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3.12. Once the developing countries have integrated the environmental concern in their framework of development planning, and undertaken studies of specific policy action required at the national level, concrete institutional arrangements would be needed to implement policies of environmental control. It is premature at this stage to spell out in great detail what institutional arrangements may be required under different conditions, nor can we say anything definite at present about the kind of special legislation that may have to be devised. A number of institutional arrangements have been suggested for the consideration of the developed countries including establishment of separate ministries or departments dealing with environmental control; setting-up of environmental standards and indicators and their monitoring by special institutions; proposals for establishing environment, technology and location assessment boards and for environmental quality management services; specific legislation to establish norms for the maintenance of clean air and clean water; new liability legislation regulating compensation for environmental disruption; enunciation of common or collective property rights with regard to such free and hitherto unprotected resources as air, water, soil, etc. Many of these institutional arrangements have greater relevance to the problems of the developed countries than to the developing societies though the latter can study the experience of the developed countries with the implementation of these proposals with some profit. As we have repeatedly stressed, the problems of environmental disruption are still a relatively small part of the development concern of the developing countries and it may be premature for many of them to divert their administrative energies to the establishment of new institutions or machinery; they can just as well try to integrate their environmental concern within the framework of existing machinery for planning and development. In any case, the developing countries will have to undertake their own experimentation and improvisations in devising their institutional arrangements for environmental control in the light of their own specific needs and requirements as these emerge in the course of development.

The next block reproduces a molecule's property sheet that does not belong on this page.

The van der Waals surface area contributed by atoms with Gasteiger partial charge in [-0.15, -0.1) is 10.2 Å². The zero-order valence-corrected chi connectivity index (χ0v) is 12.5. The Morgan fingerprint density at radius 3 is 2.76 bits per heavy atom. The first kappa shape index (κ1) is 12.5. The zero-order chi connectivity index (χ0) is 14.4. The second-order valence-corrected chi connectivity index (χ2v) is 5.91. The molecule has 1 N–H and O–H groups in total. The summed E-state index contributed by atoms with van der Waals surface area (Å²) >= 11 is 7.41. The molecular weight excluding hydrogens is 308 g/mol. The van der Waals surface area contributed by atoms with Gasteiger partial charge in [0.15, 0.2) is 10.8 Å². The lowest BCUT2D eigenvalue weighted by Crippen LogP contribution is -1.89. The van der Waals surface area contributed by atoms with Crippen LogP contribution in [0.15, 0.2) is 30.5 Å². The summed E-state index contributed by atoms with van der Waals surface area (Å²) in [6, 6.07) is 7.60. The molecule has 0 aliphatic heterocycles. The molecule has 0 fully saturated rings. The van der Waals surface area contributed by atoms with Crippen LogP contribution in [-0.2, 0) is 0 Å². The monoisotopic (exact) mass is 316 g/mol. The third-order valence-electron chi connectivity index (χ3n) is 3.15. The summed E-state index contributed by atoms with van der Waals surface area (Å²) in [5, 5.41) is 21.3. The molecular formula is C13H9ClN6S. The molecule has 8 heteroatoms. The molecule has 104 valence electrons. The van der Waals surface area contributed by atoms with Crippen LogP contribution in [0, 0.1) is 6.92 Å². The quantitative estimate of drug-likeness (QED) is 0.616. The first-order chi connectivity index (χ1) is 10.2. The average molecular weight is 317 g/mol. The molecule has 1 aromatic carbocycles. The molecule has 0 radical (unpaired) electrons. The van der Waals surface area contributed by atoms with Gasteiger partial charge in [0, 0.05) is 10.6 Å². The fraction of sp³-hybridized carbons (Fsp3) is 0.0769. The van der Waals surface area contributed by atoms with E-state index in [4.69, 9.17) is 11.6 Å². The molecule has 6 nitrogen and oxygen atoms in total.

3.13. It has been our aim in this chapter to provide an overall framework within which the developing countries can consider their own specific national action for environmental control. As we said in the beginning, no general guidelines or specific prescriptions are possible, or indeed desirable, at this stage. The basis of national action is so much rooted in the varied conditions in each country that all we could do was to draw attention to certain overall considerations rather than to prescribe any specific policies. we recommend that further work should be done by the developing countries themselves on the range of national action which would suit their individual requirements, and that this be discussed at the level of regional commissions meetings and at the Stockholm Conference.